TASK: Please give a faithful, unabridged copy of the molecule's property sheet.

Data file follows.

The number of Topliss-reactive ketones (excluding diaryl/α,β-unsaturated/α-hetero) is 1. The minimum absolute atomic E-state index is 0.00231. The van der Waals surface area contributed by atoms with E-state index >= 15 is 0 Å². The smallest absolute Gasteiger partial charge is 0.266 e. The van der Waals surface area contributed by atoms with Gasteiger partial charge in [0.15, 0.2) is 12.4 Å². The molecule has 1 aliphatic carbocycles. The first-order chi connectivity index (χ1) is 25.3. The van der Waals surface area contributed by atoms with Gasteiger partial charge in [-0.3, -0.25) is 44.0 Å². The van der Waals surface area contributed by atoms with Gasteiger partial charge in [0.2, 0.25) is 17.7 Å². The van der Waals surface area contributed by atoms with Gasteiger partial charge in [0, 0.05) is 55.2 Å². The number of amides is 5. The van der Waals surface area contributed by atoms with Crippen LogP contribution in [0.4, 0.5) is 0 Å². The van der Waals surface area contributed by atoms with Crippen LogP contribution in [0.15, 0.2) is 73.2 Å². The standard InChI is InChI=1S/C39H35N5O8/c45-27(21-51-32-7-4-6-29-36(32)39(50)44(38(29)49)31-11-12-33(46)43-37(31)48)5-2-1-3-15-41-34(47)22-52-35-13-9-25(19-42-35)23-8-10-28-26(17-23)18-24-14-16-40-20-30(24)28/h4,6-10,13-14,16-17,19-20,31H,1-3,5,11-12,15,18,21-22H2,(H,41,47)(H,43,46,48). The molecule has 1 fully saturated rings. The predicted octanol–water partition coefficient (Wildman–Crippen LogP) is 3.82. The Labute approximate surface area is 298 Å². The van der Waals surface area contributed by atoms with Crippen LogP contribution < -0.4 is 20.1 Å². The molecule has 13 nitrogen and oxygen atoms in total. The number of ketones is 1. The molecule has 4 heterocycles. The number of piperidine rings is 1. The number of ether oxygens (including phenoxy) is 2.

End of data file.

The number of Topliss-reactive ketones (excluding diaryl/α,β-unsaturated/α-hetero) is 1. The minimum absolute atomic E-state index is 0.00231. The van der Waals surface area contributed by atoms with E-state index >= 15 is 0 Å². The smallest absolute Gasteiger partial charge is 0.266 e. The van der Waals surface area contributed by atoms with Gasteiger partial charge in [0.15, 0.2) is 12.4 Å². The molecule has 1 aliphatic carbocycles. The first-order chi connectivity index (χ1) is 25.3. The van der Waals surface area contributed by atoms with Gasteiger partial charge in [-0.3, -0.25) is 44.0 Å². The van der Waals surface area contributed by atoms with Gasteiger partial charge in [0.2, 0.25) is 17.7 Å². The van der Waals surface area contributed by atoms with Gasteiger partial charge in [0, 0.05) is 55.2 Å². The number of amides is 5. The van der Waals surface area contributed by atoms with Crippen LogP contribution in [0.4, 0.5) is 0 Å². The van der Waals surface area contributed by atoms with Crippen LogP contribution in [0.15, 0.2) is 73.2 Å². The standard InChI is InChI=1S/C39H35N5O8/c45-27(21-51-32-7-4-6-29-36(32)39(50)44(38(29)49)31-11-12-33(46)43-37(31)48)5-2-1-3-15-41-34(47)22-52-35-13-9-25(19-42-35)23-8-10-28-26(17-23)18-24-14-16-40-20-30(24)28/h4,6-10,13-14,16-17,19-20,31H,1-3,5,11-12,15,18,21-22H2,(H,41,47)(H,43,46,48). The molecule has 1 fully saturated rings. The predicted octanol–water partition coefficient (Wildman–Crippen LogP) is 3.82. The Labute approximate surface area is 298 Å². The van der Waals surface area contributed by atoms with Crippen LogP contribution < -0.4 is 20.1 Å². The molecule has 13 nitrogen and oxygen atoms in total. The number of ketones is 1. The molecule has 4 heterocycles. The number of piperidine rings is 1. The number of ether oxygens (including phenoxy) is 2.